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Thread: Advice on Veneering Chevron Tabletop

  1. #1

    Advice on Veneering Chevron Tabletop

    So I've been working with an interior designer on this table. She wants a "4 piece" chevron top. Obviously I'll be veneering it, however it'll be my first time using a vacuum bag on a large project like this.

    The tabletop measures 50" x 55" so it's a little too large to manage as one piece, and also a little too complicated I think to try as a single glue-up. My plan is to veneer each of the 4 "triangle" sections of the chevron separately to MDF, cut them to fit, fine-tune the joints, and then glue them together as a single tabletop, and most likely veneer that to a another solid piece of MDF for strength.

    I have a local source for 1" MDF. I'm thinking it might be a little better to use that as it'll give me more surface area for a glue joint when assembling the 4 sections.

    So breaking the process up might be a little more work, but it sounds safer in my head. Am I on the right track or am I missing something? Anybody ever have to do this?

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  2. #2
    On anything that has multiple pieces of veneer I generally lay the veneer out on a table face up and tape the veneer together. That way it can be used as a single sheet.

    I wouldn't care for the idea of using MDF. It's heavy and very sensitive to water, even moisture in the air. Particleboard would actually make a better substrate for veneer but it's heavy too and doesn't hold screws very well. You might consider laminating 1/4" plywood to 3/4" plywood and cover the opposite side with the veneer.

  3. #3
    Edward,

    The entire top is still a bit large for my bag, so I almost have to do it in separates. I thought about plywood, I've just never had good experience with it not being warped or whatever. Granted I rarely ever use any ply. I also don't have any good, trusted source for it (other than Lowes but that's iffy). I'm used to using MDF, the weight doesn't bother me, and it's always stayed flat in my experience.

  4. #4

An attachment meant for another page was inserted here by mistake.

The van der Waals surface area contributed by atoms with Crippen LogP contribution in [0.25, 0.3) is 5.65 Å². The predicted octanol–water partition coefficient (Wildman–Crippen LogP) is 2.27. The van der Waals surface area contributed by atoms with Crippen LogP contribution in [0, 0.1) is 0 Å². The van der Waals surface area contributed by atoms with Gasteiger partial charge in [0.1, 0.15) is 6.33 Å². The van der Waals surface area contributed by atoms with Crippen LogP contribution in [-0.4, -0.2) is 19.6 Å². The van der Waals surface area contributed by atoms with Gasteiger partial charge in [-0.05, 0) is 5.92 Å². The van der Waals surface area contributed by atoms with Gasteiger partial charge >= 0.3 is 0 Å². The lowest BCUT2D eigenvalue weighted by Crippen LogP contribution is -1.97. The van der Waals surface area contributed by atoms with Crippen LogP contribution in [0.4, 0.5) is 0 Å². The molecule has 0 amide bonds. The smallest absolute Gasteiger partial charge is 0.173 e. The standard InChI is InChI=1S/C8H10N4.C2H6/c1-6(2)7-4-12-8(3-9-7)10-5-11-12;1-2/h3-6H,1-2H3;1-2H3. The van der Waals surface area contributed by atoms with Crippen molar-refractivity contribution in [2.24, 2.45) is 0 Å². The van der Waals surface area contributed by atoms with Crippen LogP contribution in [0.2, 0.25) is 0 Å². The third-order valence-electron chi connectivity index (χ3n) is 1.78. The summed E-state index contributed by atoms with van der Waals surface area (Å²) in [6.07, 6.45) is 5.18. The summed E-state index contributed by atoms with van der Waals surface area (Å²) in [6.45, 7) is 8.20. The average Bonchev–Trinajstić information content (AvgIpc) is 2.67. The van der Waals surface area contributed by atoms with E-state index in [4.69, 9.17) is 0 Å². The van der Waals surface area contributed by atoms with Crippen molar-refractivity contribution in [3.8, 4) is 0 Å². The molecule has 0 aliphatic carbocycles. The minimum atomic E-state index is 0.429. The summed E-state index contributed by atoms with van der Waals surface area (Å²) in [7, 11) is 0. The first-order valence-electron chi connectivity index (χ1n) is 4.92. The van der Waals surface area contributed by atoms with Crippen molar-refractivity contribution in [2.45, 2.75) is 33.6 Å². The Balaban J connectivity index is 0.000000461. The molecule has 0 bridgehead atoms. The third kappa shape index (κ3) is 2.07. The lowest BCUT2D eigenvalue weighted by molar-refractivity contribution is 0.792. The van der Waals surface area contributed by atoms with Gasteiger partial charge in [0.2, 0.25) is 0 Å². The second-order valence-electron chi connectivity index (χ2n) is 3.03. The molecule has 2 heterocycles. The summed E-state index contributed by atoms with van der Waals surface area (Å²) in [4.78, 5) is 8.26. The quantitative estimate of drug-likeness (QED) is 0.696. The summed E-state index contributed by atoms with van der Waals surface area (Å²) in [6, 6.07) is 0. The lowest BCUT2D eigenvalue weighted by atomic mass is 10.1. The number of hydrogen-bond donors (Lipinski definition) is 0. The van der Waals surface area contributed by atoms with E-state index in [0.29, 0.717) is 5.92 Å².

Join Date
    Mar 2006
    Location
    Huntington, Vermont
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    936
    If you have a large enough press, tape the sketch face together and lay it up in one piece. If not, joining the veneered sections will work, but vertical registration will be key to avoid sand-through and clamping those triangles will be tricky. Tightly fitted plywood splines in routed grooves will serve for joinery. You may want to make the sections oversize and trim at the end. The inner chevron would be most easily assembled as two rectangles, then trimmed to the triangular shape, but you could use temporary clamping ears as well. The outer triangles can be added using clamps in both directions but they will want to slip along the gluelines. You could use clamping ears there as well to get the clamping force at right angles to the gluelines. An adhesive with plenty of working time would be a good idea.

    Mdf is standard for veneer substrate If you are worried about moisture exposure use Medex. Garnica Plumaply , veneer core ply with a hardboard face, is a lighter, stronger option. Mdf is available in 5' sheets (although you had better eat your Wheaties before lifting a sheet of 1"), otherwise you will have to joint the substrate together. Whatever you do, make a balanced panel, that is, do the same to both sides of the substrate. Gluing up 1/4" to 3/4" is asking for trouble imo. A well glued single layer of four pieces with the solid edgeband shown should be fine.

    It is possible to set up a large press for one time use with plastic sheeting sealed to a flat surface with mastic. It's a bit harder to get a perfect seal than with a proper vacuum bag, but it works and would avoid the complexity of assembling all those parts accurately.
    Last edited by Kevin Jenness; 11-22-2019 at 9:44 AM.

  5. #5
    Kevin,

    Thanks for the reply. Vertical registration was a concern, but I think with a several dominos it'll keep everything level enough. It'll also make clamping a non-issue for me. I was planning on making them oversize and trimming on the slider. I'm just crossing my fingers I'm not missing something before I take a deposit for this job. But I'm thinking everything will be fine.

  6. #6
    Join Date
    Mar 2006
    Location
    Huntington, Vermont
    Posts
    936
    Sure, dominos will work, spaced fairly closely. My choice would be a single layup with an improvised press but the other way will work. I seem to remember a FWW article on a sunburst veneered table assembled that way.

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